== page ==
Sonoma County supervisors unanimously voted Tuesday to establish a 15-member commission overseeing the redrawing of county supervisor districts.

The Sonoma County Advisory Redistricting Commission will advise the board in its effort to redraw electoral lines and could begin meeting as soon as April or May after county staff vet and choose its members.

The commission will comprise two residents from each of the county’s five supervisor districts as well as five at-large members that each represent the entire county.

California redistricting law prohibits elected officials in the county and their family and staff members from serving on the commission.

The board also voted to allocate up to $130,000 to facilitate interpretation and translation of redistricting details as well as to train the appointees to the commission.

Board Chair Lynda Hopkins suggested the board consider offering a stipend to commission members considering that some of them may be working parents or lower-income residents that cannot freely dedicate several hours to the commission throughout the year.

“Sometimes these types of commissions wind up being dominated by folks who have the time and the money to participate,” Hopkins said. “And I don’t want that to be basically a barrier to entry for meaningful citizens’ engagement.”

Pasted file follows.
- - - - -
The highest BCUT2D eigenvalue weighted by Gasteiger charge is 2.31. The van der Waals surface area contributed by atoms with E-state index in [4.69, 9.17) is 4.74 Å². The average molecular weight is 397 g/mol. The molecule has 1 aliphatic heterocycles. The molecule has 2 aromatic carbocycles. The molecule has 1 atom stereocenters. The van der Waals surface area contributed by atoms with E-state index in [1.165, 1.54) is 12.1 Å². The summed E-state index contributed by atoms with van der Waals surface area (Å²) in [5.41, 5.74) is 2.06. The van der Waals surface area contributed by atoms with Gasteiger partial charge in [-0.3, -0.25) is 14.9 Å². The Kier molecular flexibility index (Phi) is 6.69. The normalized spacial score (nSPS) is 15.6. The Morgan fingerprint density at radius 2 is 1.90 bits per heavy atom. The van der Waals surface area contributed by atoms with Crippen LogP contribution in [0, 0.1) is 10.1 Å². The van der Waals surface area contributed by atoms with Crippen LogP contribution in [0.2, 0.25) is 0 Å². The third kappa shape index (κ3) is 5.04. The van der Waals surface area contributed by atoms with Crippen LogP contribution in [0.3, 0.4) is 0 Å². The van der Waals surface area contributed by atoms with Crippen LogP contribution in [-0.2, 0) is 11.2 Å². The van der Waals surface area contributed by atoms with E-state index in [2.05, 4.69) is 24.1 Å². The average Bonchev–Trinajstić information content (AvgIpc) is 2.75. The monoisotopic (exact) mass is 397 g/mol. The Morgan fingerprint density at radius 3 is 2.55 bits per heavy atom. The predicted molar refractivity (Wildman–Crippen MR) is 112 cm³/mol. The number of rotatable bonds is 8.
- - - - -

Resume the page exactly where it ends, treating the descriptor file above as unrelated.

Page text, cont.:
The board is likely to formally consider stipends for commission members when county staff return to the board to propose the commission’s full makeup in late March.

While data from the 2020 U.S. Census is officially due at the end of March, delays due to the COVID-19 pandemic could push the data release into the summer.

However, the county will still be charged with adopting redrawn district lines 175 days or more before the statewide primary election on June 7, 2022. On its current timeline, the board would do so on Dec. 7, eight days before the deadline on Dec. 15.

While some board members expressed concerns that the commission could disproportionately place some demographics like residents in unincorporated parts of the county in a certain number of districts, Supervisors David Rabbitt and Chris Coursey suggested the board appoint commission members and then “get out of the way.”

“I’m OK with an advisory committee but I think it’s important that we don’t get too fine grained in our direction to that committee to the point where voters see us as steering this process,” Coursey said. “I would like it to be citizen-led.”

The board will be required to hold a minimum of four public hearings with the commission, according to the county. At least one of those meetings must also be held prior to the release of a draft redrawn map.

With the board’s vote Tuesday, applications will be open through March 23, according to the county. Interested residents can send questions via email about the county’s redistricting process and find out how to apply.